Christmas Seals and Advertising for Health

the following blog post was written by 2014-2015 collections volunteer Emily Welsh It’s that time of year again. A time for gathering with friends and family, holiday cheer and generosity. In the world of health care one of the most recognizable forms of Christmas charity comes in the form of the Christmas Seals. The idea … More Christmas Seals and Advertising for Health

A Hair-Razing History of the Beard: Facial Hair and Men’s Health from the Crimean War to the First World War

*the following guest blog was written by Brendan Cull, 2014 Curatorial Volunteer The period following the Crimean War and until the end of the First World War marks an interesting time for men’s fashion and health. During the Victorian period, beards and other facial hair styles enjoyed resurgence in popularity which had not been seen … More A Hair-Razing History of the Beard: Facial Hair and Men’s Health from the Crimean War to the First World War

Mandrakes, from Mythology to Museum Collectable

The following blog post was written by 2014 Collections Technician Katrin MacPhee* “… Not poppy, nor mandragora, Nor all the drowsy syrups of the world, Shall ever medicine thee to that sweet sleep Which thou owedst yesterday.” Shakespeare: Othello III.iii [1] Earmuff-clad, Harry Potter and his friends wrench unyielding mandrake plants from their cozy earthen … More Mandrakes, from Mythology to Museum Collectable

Snakes, Mistakes, and Mythology! The Use of the Rod of Asclepius and the Caduceus in Modern Medicine

The following blog post was written by 2014 Collections Technician Katrin MacPhee* While handling an artifact from the Museum’s collection, a familiar sight piqued my curiosity. Stamped onto a pin awarded by the Canadian Medical Association was a snake coiled around a staff. I had seen the same symbol on the badges of emergency health … More Snakes, Mistakes, and Mythology! The Use of the Rod of Asclepius and the Caduceus in Modern Medicine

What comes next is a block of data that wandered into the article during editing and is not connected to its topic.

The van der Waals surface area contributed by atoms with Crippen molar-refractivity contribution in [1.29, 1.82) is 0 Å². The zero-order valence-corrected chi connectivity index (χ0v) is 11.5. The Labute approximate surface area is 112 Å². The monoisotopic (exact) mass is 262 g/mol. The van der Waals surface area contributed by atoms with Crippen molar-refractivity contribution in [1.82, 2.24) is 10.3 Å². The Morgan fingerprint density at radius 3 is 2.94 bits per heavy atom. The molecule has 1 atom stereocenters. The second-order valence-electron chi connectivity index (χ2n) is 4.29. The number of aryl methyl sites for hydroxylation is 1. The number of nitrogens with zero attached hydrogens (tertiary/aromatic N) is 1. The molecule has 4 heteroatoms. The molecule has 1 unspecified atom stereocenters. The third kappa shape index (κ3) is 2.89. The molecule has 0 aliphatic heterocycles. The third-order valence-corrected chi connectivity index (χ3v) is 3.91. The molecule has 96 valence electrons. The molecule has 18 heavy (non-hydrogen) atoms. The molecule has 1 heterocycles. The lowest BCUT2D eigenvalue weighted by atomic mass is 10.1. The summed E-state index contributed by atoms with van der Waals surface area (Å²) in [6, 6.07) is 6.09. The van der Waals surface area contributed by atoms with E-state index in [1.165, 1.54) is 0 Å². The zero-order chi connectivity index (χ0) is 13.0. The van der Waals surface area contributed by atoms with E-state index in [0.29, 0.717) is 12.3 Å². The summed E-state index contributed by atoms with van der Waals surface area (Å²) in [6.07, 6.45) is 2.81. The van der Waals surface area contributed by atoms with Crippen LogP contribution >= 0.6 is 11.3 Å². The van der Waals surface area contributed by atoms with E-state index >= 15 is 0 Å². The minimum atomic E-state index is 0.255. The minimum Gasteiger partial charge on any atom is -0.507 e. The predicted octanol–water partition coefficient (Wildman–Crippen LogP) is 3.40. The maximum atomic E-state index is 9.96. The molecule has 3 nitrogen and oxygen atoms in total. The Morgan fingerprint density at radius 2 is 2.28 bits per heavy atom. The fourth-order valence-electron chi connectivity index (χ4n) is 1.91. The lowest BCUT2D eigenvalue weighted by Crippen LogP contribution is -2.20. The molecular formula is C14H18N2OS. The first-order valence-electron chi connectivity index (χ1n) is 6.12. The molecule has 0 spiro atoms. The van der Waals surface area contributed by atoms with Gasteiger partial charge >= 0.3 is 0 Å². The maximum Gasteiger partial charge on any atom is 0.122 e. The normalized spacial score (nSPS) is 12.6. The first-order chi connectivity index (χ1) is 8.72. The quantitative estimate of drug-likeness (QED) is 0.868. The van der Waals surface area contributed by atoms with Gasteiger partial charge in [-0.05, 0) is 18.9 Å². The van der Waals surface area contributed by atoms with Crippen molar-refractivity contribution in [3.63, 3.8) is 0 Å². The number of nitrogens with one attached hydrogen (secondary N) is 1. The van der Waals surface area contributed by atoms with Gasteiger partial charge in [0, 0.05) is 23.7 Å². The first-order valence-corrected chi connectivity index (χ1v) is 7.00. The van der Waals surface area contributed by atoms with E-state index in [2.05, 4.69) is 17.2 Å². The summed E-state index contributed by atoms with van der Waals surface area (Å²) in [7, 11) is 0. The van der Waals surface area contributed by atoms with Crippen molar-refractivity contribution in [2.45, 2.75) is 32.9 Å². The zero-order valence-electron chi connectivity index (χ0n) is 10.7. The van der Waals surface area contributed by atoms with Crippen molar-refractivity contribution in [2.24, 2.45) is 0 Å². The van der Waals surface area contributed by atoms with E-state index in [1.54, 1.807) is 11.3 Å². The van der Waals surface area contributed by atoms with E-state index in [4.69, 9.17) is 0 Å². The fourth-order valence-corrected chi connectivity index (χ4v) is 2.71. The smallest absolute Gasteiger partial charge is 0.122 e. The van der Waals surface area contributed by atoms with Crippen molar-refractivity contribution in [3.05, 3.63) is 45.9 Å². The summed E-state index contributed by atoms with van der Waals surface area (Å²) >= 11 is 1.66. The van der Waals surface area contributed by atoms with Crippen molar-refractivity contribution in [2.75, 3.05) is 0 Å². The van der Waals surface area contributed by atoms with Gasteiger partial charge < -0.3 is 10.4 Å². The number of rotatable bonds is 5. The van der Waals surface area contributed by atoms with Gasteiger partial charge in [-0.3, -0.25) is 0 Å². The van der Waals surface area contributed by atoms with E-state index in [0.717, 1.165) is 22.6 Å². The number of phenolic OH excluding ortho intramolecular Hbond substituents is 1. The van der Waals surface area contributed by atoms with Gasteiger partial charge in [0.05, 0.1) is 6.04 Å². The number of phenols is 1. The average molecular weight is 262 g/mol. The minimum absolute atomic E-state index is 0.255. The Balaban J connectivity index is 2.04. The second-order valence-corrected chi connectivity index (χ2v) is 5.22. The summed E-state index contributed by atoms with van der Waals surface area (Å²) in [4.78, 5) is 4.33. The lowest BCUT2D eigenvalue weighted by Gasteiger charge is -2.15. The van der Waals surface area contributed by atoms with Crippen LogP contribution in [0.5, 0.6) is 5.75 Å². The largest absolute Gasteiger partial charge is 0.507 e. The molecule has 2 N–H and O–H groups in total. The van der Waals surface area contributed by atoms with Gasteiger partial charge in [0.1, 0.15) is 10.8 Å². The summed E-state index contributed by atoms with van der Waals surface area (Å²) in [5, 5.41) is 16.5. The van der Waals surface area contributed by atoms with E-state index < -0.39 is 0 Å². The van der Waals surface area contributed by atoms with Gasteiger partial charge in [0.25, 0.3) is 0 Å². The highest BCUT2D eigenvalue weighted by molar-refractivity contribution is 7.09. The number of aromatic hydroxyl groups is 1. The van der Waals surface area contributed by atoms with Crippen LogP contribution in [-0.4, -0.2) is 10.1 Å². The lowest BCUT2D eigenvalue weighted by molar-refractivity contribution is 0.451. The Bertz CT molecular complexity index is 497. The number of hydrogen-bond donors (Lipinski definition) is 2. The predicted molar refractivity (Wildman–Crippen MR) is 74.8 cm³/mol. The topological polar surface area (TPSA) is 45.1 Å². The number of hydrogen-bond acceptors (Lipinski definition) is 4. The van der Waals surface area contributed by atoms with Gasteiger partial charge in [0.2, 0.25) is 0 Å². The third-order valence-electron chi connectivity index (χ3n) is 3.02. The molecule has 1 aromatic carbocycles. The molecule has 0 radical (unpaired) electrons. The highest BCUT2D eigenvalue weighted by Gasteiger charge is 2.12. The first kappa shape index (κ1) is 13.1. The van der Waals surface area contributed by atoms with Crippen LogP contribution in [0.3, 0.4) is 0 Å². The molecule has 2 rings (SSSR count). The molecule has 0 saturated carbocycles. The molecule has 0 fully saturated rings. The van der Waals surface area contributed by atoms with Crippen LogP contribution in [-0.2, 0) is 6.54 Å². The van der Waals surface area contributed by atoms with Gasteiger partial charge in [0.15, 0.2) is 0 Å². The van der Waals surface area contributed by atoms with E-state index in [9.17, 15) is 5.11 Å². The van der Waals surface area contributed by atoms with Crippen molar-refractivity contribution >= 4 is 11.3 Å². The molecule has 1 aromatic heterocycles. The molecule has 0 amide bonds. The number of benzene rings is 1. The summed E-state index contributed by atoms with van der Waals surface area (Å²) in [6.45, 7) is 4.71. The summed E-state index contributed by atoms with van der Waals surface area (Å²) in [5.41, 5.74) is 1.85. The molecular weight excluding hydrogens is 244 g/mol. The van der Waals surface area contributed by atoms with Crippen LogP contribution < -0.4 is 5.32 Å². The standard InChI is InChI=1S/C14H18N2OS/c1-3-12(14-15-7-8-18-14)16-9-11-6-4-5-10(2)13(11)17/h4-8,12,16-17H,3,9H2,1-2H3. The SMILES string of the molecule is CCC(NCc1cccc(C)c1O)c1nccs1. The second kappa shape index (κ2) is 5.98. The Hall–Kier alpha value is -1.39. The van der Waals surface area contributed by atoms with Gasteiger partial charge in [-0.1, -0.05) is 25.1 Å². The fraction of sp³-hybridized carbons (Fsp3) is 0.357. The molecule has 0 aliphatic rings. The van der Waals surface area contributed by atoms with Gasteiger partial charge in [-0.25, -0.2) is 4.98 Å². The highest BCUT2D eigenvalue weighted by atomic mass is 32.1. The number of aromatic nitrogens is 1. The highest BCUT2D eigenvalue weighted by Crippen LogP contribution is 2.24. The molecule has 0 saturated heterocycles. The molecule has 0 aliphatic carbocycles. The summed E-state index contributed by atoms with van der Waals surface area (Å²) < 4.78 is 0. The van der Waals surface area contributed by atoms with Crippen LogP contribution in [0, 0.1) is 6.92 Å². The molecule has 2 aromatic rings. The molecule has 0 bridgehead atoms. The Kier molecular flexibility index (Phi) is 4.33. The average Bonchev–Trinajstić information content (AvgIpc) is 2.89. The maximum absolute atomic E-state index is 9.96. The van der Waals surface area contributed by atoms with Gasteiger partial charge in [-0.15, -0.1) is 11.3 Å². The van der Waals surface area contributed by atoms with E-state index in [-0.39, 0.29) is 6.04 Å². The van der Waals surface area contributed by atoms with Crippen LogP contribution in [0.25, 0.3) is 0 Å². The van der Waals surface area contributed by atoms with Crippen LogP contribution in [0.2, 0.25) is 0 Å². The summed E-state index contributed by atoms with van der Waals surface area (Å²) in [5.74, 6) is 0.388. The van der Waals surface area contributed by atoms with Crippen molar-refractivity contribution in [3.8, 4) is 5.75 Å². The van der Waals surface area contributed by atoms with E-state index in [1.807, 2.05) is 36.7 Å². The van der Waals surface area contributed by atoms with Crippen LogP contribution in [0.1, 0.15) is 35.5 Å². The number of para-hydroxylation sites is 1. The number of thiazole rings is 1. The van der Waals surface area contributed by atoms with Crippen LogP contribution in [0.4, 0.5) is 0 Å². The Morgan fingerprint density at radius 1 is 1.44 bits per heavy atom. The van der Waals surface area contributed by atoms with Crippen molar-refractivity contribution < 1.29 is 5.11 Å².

Mental Health: Tracing the History of Stigma

The following blog post was written by Abbey Cressman, Summer 2014 Public Programs Assistant   When researching ancient diseases, their symptoms, and treatments, I have often been struck by the correlation between the magnitude of lives lost and the health care standards of the time. I have read staggering statistics that throughout the nineteenth century, … More Mental Health: Tracing the History of Stigma

From Variolation to Cowpox Vaccination: The First Steps Towards Eradicating Smallpox

*The following blog post was written by Samantha Sandassie, Queen’s University PH.D candidate/teaching fellow Edward Jenner looms large in the history of vaccination.  Known today as the “father of immunology,” Jenner is most famous for developing a vaccine against smallpox in the 1790s.  The vaccine brilliantly made use of common knowledge.  Milkmaids were known for … More From Variolation to Cowpox Vaccination: The First Steps Towards Eradicating Smallpox

Dispelling childhood fears about medicine and the hospital

The following blog post was written by Derek Oxley,  2013-2014 Work Study (Queen’s University) Curatorial Assistant Although my own recollections are a bit hazy, my mother will attest to the fact that when I had to be taken to the doctor as a small child I behaved like a perfect hellion: stomping feet and throwing … More Dispelling childhood fears about medicine and the hospital

Vaccines and Immunization: Epidemics, Prevention, and Canadian Innovation

the following post was written by Pamela Peacock, Museum Curator  The Museum of Health Care is pleased to announce the opening of a new exhibition, Vaccines and Immunization: Epidemics, Prevention, and Canadian Innovation.  Developed with Guest Curator Dr. Christopher Rutty, and funded in part by the Kingston and United Way Community Fund, the Coalition of … More Vaccines and Immunization: Epidemics, Prevention, and Canadian Innovation

A Fighting Chance: Disease, Public Health, and the Military, Part 3

*the following blog post was written by 2013 Margaret Angus Research Fellow Robert Engen As we saw in the last blog post, from a medical point of view the two military campaigns to capture the Dutch island of Walcheren – the first in 1809, the second in 1944 – could not have been more different. … More A Fighting Chance: Disease, Public Health, and the Military, Part 3